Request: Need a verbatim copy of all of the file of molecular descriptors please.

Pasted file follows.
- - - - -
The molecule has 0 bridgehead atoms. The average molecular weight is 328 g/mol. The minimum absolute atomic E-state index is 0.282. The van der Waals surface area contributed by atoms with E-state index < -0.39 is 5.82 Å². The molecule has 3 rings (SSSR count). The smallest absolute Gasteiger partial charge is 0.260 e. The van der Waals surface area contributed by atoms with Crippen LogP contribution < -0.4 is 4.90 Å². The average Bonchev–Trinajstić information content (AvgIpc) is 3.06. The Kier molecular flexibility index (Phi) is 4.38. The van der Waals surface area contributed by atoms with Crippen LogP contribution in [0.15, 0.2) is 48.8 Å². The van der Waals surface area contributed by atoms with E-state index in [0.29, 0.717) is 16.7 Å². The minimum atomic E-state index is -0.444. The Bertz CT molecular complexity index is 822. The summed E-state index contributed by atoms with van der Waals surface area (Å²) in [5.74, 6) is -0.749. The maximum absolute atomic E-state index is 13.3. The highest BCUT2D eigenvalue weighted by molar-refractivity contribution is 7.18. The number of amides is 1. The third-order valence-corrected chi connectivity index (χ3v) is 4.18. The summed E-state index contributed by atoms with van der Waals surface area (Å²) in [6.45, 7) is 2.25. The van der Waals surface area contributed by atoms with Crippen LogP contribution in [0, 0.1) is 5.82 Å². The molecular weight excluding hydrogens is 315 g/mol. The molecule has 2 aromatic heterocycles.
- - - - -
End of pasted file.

The molecule has 0 bridgehead atoms. The average molecular weight is 328 g/mol. The minimum absolute atomic E-state index is 0.282. The van der Waals surface area contributed by atoms with E-state index < -0.39 is 5.82 Å². The molecule has 3 rings (SSSR count). The smallest absolute Gasteiger partial charge is 0.260 e. The van der Waals surface area contributed by atoms with Crippen LogP contribution < -0.4 is 4.90 Å². The average Bonchev–Trinajstić information content (AvgIpc) is 3.06. The Kier molecular flexibility index (Phi) is 4.38. The van der Waals surface area contributed by atoms with Crippen LogP contribution in [0.15, 0.2) is 48.8 Å². The van der Waals surface area contributed by atoms with E-state index in [0.29, 0.717) is 16.7 Å². The minimum atomic E-state index is -0.444. The Bertz CT molecular complexity index is 822. The summed E-state index contributed by atoms with van der Waals surface area (Å²) in [5.74, 6) is -0.749. The maximum absolute atomic E-state index is 13.3. The highest BCUT2D eigenvalue weighted by molar-refractivity contribution is 7.18. The number of amides is 1. The third-order valence-corrected chi connectivity index (χ3v) is 4.18. The summed E-state index contributed by atoms with van der Waals surface area (Å²) in [6.45, 7) is 2.25. The van der Waals surface area contributed by atoms with Crippen LogP contribution in [0, 0.1) is 5.82 Å². The molecular weight excluding hydrogens is 315 g/mol. The molecule has 2 aromatic heterocycles.